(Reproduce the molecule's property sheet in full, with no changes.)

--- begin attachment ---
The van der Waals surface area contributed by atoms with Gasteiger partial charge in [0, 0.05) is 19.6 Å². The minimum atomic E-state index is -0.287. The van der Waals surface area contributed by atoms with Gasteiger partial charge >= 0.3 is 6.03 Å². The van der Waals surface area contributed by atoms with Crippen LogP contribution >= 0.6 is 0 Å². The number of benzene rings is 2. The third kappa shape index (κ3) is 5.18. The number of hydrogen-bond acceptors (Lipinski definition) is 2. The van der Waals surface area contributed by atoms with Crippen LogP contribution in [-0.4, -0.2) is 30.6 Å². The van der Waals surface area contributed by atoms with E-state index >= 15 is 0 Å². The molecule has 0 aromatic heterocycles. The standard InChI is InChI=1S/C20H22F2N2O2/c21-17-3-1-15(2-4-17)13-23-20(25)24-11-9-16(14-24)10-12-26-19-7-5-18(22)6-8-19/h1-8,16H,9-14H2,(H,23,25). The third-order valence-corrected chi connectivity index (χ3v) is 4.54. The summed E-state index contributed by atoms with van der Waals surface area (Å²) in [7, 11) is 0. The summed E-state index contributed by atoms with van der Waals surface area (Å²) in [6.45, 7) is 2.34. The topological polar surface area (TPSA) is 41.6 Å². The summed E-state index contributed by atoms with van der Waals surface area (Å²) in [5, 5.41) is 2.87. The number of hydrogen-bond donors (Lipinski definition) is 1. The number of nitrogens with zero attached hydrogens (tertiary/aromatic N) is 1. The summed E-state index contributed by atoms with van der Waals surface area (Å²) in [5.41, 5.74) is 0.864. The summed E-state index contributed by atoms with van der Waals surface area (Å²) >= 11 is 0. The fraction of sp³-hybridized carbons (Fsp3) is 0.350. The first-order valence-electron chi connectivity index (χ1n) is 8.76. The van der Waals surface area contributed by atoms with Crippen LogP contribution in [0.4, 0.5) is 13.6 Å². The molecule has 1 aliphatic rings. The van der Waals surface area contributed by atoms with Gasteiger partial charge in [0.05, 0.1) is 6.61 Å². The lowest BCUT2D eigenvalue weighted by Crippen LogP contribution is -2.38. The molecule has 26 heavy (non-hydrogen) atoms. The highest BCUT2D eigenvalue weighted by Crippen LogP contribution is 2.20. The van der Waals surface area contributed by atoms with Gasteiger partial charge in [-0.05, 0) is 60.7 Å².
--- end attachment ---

The van der Waals surface area contributed by atoms with Gasteiger partial charge in [0, 0.05) is 19.6 Å². The minimum atomic E-state index is -0.287. The van der Waals surface area contributed by atoms with Gasteiger partial charge >= 0.3 is 6.03 Å². The van der Waals surface area contributed by atoms with Crippen LogP contribution >= 0.6 is 0 Å². The number of benzene rings is 2. The third kappa shape index (κ3) is 5.18. The number of hydrogen-bond acceptors (Lipinski definition) is 2. The van der Waals surface area contributed by atoms with Crippen LogP contribution in [-0.4, -0.2) is 30.6 Å². The van der Waals surface area contributed by atoms with E-state index >= 15 is 0 Å². The molecule has 0 aromatic heterocycles. The standard InChI is InChI=1S/C20H22F2N2O2/c21-17-3-1-15(2-4-17)13-23-20(25)24-11-9-16(14-24)10-12-26-19-7-5-18(22)6-8-19/h1-8,16H,9-14H2,(H,23,25). The third-order valence-corrected chi connectivity index (χ3v) is 4.54. The summed E-state index contributed by atoms with van der Waals surface area (Å²) in [7, 11) is 0. The summed E-state index contributed by atoms with van der Waals surface area (Å²) in [6.45, 7) is 2.34. The topological polar surface area (TPSA) is 41.6 Å². The summed E-state index contributed by atoms with van der Waals surface area (Å²) in [5, 5.41) is 2.87. The number of hydrogen-bond donors (Lipinski definition) is 1. The number of nitrogens with zero attached hydrogens (tertiary/aromatic N) is 1. The summed E-state index contributed by atoms with van der Waals surface area (Å²) in [5.41, 5.74) is 0.864. The summed E-state index contributed by atoms with van der Waals surface area (Å²) >= 11 is 0. The fraction of sp³-hybridized carbons (Fsp3) is 0.350. The first-order valence-electron chi connectivity index (χ1n) is 8.76. The van der Waals surface area contributed by atoms with Crippen LogP contribution in [0.4, 0.5) is 13.6 Å². The molecule has 1 aliphatic rings. The van der Waals surface area contributed by atoms with Gasteiger partial charge in [0.05, 0.1) is 6.61 Å². The lowest BCUT2D eigenvalue weighted by Crippen LogP contribution is -2.38. The molecule has 26 heavy (non-hydrogen) atoms. The highest BCUT2D eigenvalue weighted by Crippen LogP contribution is 2.20. The van der Waals surface area contributed by atoms with Gasteiger partial charge in [-0.05, 0) is 60.7 Å².